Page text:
Sissy Ntakane Wa Thusi. Picture by Itumeleng Thusi

Jazz It Out spoke to a few of Nduduzo’s South African fans to find out what it’s like to have this historical recording. Sissy Ntakane Wa Thusi is a nurse in windy Chicago and was excited to have her copy amidst the chaos and delay from Amazon.  “Thank you Nduduzo Makhathini for such as awesome offering.  This made me feel close to home though I am far from home”, acknowledging the distance between her home in Bushbuckridge and Chicago.  “The spirituality in this recording makes me want to play it over and over again as it reminds me of my own rituals.

Sissy is also complementary of Omagugu’s voice which she said sounds like an echo through the beautiful valleys of South Africa and invokes in her the desire to communicate with the ancestors.  The band as a whole sharpened my ears to receive “Umlayez’ Ophuthumayo”.  Itumeleng Machedi who is a lead product engineer had this to say: “A proud moment on the achievements of Nduduzo Makhathini, more so on recording for Blue Note, a very beautifully titled album as well.  Diverse compositions and arrangements that celebrate who we are as Africans and our jazz icons”.

Another ecstatic purchaser of the album is Kalushi Makgolane who is a sales representative.  When Makhathini announced that he had signed with Blue Note, his excitement went up the roof.  “I have been a loyal follower of his music from his first album to his latest.  The new release is beautiful and captures the essence of Nduduzo’s music.  I am glad the world will get a chance to be healed through his music”, he told Jazz It Out.  A few hours after laying his hands on the copy, Sipho Ndlovu who is an educator said it’s a proud moment for any jazz fundi that a South African artist, the first ever to sign with Blue Note, created this kind of music. “The album is such a brilliant recording.  It makes you feel at peace with yourself.  It goes down to the depths of one’s soul.  It’s a must have, no doubt about it”, encouraging more collectors to get their copies.

Bathini Kowane. Picture by Blunt Moya

Some of the jazz collectors don’t have to look further that Errol Ngoasheng to obtain their copies.  Ngoasheng who is a jazz merchant at MoAfrika Jazz complimented Makhathini for his proficiency in choosing the appropriate line up of artists. The freedom of articulation he affords them on this project is a remarkable blessing.  “He tells the story of people above and beyond.  It’s a very significant recording that will be enjoyed by future generations. Its revolution unfolded”, he told Jazz It Out. Bathini Kowane who is a fashion designer, traveler and blogger has been following Makhathini’s music since the days when the much younger pianist was with saxophonist Zim Ngqawana. She has also attended countless of Nduduzo’s performances at venues such as The Orbit, Freedom Station and the Cape Town International Jazz Festival.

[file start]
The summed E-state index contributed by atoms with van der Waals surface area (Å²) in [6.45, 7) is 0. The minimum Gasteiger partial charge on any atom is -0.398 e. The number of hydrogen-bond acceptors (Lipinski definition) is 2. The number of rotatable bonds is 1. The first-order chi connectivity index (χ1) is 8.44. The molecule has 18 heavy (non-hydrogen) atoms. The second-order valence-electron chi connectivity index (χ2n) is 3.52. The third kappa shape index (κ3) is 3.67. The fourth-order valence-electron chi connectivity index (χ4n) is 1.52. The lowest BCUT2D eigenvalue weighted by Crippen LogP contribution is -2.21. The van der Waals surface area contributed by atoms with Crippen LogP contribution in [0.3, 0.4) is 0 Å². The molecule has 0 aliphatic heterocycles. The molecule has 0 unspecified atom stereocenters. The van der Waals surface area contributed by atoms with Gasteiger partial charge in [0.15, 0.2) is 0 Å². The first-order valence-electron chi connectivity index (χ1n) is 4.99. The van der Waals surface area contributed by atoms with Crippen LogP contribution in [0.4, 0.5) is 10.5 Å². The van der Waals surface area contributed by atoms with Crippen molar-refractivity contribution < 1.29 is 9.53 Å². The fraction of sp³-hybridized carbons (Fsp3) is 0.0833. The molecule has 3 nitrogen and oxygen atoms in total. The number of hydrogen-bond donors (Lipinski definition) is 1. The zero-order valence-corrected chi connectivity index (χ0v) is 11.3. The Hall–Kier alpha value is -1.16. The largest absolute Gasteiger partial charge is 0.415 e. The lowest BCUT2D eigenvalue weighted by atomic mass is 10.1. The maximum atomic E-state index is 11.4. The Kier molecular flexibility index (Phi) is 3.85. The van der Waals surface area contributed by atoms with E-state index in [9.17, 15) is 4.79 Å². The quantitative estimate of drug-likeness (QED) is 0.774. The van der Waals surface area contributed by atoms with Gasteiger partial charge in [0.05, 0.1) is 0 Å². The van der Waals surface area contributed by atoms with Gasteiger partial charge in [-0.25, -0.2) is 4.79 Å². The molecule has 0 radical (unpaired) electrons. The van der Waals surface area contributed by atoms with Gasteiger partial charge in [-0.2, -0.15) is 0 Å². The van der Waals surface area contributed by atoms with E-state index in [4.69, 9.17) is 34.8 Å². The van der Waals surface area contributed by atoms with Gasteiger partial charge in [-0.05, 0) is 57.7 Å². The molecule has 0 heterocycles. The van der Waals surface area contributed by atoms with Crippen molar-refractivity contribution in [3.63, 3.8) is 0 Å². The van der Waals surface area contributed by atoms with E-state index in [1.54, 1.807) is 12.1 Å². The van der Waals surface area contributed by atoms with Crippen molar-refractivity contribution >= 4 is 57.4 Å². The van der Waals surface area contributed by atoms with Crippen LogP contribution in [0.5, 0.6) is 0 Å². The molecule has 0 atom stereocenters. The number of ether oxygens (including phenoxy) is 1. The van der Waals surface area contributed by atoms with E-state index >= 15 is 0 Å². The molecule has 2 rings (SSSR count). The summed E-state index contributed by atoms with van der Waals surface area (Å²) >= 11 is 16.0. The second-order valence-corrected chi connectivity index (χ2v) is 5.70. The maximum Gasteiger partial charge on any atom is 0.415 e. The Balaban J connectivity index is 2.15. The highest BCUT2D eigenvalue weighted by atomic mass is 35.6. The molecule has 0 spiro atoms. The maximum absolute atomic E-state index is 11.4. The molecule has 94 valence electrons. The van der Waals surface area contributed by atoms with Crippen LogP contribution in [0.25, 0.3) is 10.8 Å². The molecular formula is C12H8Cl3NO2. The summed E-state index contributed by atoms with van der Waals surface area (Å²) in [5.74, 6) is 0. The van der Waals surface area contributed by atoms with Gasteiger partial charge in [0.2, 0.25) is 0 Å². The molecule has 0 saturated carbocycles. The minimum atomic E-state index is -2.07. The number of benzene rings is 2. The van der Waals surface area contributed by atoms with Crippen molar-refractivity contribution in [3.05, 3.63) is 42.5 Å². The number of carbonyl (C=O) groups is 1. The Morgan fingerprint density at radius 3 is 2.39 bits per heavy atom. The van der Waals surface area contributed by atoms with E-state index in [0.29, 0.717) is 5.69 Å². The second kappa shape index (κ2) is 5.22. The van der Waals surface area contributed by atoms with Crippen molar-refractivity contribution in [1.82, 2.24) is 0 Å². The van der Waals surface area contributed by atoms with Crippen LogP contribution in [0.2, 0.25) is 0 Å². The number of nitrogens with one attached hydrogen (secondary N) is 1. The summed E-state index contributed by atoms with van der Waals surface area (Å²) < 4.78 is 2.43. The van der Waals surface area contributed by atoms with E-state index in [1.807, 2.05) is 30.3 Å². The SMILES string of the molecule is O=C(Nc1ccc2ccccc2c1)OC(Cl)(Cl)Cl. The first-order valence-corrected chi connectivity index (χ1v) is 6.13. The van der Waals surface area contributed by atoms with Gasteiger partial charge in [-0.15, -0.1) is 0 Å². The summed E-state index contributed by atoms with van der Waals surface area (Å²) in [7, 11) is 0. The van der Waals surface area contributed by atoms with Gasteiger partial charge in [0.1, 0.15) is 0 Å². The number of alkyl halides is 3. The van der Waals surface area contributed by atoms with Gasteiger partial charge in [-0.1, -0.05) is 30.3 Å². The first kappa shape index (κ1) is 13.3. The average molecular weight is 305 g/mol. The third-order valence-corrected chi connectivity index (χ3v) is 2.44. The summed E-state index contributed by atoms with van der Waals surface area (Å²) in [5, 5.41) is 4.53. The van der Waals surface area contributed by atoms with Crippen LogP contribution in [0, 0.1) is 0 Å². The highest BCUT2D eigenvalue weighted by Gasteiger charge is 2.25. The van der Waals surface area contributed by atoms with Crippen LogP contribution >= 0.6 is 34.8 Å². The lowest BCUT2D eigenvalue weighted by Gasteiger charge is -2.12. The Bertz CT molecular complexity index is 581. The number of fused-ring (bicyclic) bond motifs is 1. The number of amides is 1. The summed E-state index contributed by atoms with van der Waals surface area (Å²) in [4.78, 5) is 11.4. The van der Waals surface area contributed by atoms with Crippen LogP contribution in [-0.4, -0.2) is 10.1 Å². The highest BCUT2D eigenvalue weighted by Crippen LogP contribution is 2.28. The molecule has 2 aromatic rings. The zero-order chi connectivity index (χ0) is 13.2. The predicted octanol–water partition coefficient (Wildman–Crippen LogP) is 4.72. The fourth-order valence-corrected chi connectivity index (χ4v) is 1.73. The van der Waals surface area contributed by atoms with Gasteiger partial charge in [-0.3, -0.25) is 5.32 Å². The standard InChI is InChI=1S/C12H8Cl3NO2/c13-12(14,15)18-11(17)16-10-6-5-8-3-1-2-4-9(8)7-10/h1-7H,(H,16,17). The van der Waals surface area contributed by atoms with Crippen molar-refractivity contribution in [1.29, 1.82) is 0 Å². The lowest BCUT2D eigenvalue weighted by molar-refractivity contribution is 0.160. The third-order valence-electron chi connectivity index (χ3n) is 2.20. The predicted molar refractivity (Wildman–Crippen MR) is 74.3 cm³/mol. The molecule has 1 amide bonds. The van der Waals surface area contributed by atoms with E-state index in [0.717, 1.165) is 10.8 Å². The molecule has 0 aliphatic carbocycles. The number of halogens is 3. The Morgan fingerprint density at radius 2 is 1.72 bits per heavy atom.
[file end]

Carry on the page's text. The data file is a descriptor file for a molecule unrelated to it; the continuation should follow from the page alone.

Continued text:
“His accomplishments through the years have always brought a lot of joy to all of us Jazz purists and supporters of the music.  Nduduzo’s humility and authenticity is widely known across the industry making him one of the most sought-after pianists of our time.  An amazing producer for other equally talented jazz and traditional music artists, an academic with a keen interest in the spiritual realm”, Bathini said.  As the first South African musician to release an album under the notable Blue Note label, Bathini is glad that Nduduzo has shown the Black African child that anything is possible if you believe.  Quite frankly, she was not surprised that Makhathini landed this amazing deal with the aforementioned record label. “Knowing and having witnessed his work ethic and dedication to his craft over the years, it felt like the way to the world had already been carved out for him way before he could envision it for himself”, she added.